Brother Cox strongly emphasized serving "this way" (with an outward-moving gesture). This, to me, seemed to define the entirety of his lecture. In all of his examples--George Washington, Alvin York, Ghandi, etc.--the greatest thing about them was that they worked to bring the best for other people because they loved them.
Brother Cox laid out the central dogma, so to speak, of servant-leadership: desire, love, serve. I loved how this corresponded to the message in my selected book, The Servant (cool, huh?): leadership is built on authority is built on service/sacrifice is built on love is built on will. True success as a servant-leader comes when one wills or desires for others to have, to do, and to become their best. As someone that Brother Cox quoted said, "The genesis of servant leadership is building others up."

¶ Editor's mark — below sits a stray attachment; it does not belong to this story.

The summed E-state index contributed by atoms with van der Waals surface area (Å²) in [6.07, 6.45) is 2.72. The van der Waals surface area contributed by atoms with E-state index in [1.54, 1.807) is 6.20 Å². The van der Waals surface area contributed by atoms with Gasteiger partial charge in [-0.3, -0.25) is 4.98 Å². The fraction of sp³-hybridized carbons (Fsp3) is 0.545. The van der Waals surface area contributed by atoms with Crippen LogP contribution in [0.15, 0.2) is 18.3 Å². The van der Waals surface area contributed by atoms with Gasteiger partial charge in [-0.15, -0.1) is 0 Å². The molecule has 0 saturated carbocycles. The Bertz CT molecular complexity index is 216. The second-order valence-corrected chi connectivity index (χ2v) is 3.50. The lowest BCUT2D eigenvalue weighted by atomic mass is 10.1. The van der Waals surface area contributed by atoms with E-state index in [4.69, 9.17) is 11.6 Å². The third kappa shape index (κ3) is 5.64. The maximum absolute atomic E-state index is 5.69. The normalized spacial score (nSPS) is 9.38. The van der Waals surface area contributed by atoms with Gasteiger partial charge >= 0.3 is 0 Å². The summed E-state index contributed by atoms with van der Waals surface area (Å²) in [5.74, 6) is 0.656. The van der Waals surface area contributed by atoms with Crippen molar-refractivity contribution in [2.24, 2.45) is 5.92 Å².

Building and lifting others is what Heavenly Father is all about. He says, "For behold, this is my work and my glory--to bring to pass the immortality and eternal life of man" (Moses 1:39). We, as covenant members of Christ's church, have pledged to "press forward" in our lives "with a love of God and of all men" (2 Nephi 31:20). We show our love for God by keeping his commandments (John 14:15) and by helping His other children to do the same by serving them, meeting their needs so that they can grow and progress (which is just exactly what Jesus does; see John 13:34).
A small example of application: in my role as a Sunday School teacher, I try to help my class members fulfill their need to understand the doctrines of the gospel so that they can grow in understanding and in love for their Father in Heaven.
This, then, is servant leadership: to love those in your sphere as children of God; to show them the goal, the Light of the world; and then to give your all (time, talents, energy, resources) to boost them on their journey upward.